Sept. 14–As Texas oil and gas producers plan for pad sites and midstream companies plan for pipelines, a bird’s-eye view of the land is an integral part of the process.
But using online views such as Google Earth can provide less-than-satisfying results, according to a Houston company looking to provide the best possible technology.
Tim Dombrowski, chief revenue officer at Ai PRIME, which launched at the recent North American Prospect Expo, said in a phone interview that many Texas oil and gas companies are using Google Earth but are “anxious to do something different.”
He identified two main issues with Google Earth: resolution, which he said is pretty low — “and in West Texas it’s even worse” — and frequency of updates, “which is even worse than that.”
Ai Prime collects thousands of square miles of data and can offer 10-centimeter ground resolution across the Permian Basin, he said. Not only could it find a phone lost in a million acres by zooming in but “we could read that phone.”
The high resolution can eliminate the need to send surveyors out into the field, which Dombrowski said can improve efficiency by eliminating the time spent traveling to the site.
The free online platform integrates information from multiple sources and enables mass collaboration and intelligence.
“There’s now a way to collaborate what either the team sees or subcontractors see,” he said.
Users can also pay for additional services, such as the ability to overlay their own data — whether it’s their pipelines, wellheads or the blocks and tracts across the county. A worker out in the field can upload a photo from their cellphone to update the information, he said.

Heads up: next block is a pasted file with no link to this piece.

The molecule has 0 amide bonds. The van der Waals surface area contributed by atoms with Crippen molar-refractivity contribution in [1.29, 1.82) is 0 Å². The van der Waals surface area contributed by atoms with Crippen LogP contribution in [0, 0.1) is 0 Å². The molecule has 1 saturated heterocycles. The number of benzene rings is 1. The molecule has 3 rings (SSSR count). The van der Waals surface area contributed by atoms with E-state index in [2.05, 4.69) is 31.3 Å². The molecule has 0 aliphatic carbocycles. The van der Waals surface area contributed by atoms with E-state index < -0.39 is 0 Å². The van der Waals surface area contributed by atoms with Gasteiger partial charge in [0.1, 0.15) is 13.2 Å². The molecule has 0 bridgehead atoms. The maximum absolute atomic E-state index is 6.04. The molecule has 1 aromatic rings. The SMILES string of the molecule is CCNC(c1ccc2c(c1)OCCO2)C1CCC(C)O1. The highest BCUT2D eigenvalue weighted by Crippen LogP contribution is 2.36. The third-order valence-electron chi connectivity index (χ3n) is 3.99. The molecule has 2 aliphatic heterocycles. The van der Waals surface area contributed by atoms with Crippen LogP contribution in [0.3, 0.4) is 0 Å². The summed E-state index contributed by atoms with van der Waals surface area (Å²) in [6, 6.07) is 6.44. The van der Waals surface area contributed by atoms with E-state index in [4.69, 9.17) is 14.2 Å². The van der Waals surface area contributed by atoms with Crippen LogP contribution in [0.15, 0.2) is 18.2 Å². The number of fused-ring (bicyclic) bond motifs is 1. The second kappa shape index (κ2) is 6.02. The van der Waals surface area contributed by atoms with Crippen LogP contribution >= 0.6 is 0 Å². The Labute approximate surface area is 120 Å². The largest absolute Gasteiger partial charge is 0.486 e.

The platform also provides terrain mapping, which he said is important when planning a pipeline.
“The midstream market is hot for us right now” because the platform can help them better estimate the centerline of a proposed pipeline, Dombrowski said.
A pipeline from Midland to Houston “won’t go in a straight line,” he said. That pipeline “will cross 40 counties, thousands of blocks and tracts. You can have 10 landmen collaborating on our platform on every mile of that pipeline: Where to go, where to negotiate rights-of-way, where to bypass. For planning and engineering a pipeline, this is extraordinary.”
He said that from Midland to Odessa, the land drops 3,000 feet, so those engineers need to know where to place pumps and where to make turns in the line. The platform can give them those details for two miles either side of the centerline, so they can plan for where the line needs to turn.
The platform can also shorten the time producers need to develop new pads or lets them monitor existing well pads.
“With this, they can zoom in on a pad and inventory the pipe on site,” Dombrowski said.
He said the platform gives users a history of the site so they can see the site go from vacant land to a drilling pad to the wellhead.
The platform is also useful in monitoring for environmental damage, he said.
Even asset managers on Wall Street can get in on the act, using the platform to monitor their investments or to help better negotiate a buying or selling price, he said. And insurance companies can also use the platform to track what they’ve insured.
“I think we have the right product at the right time,” Dombrowski said.
Mella McEwen is the Oil Editor and covers the latest business and energy news. You can read more from her here. |firstname.lastname@example.org|
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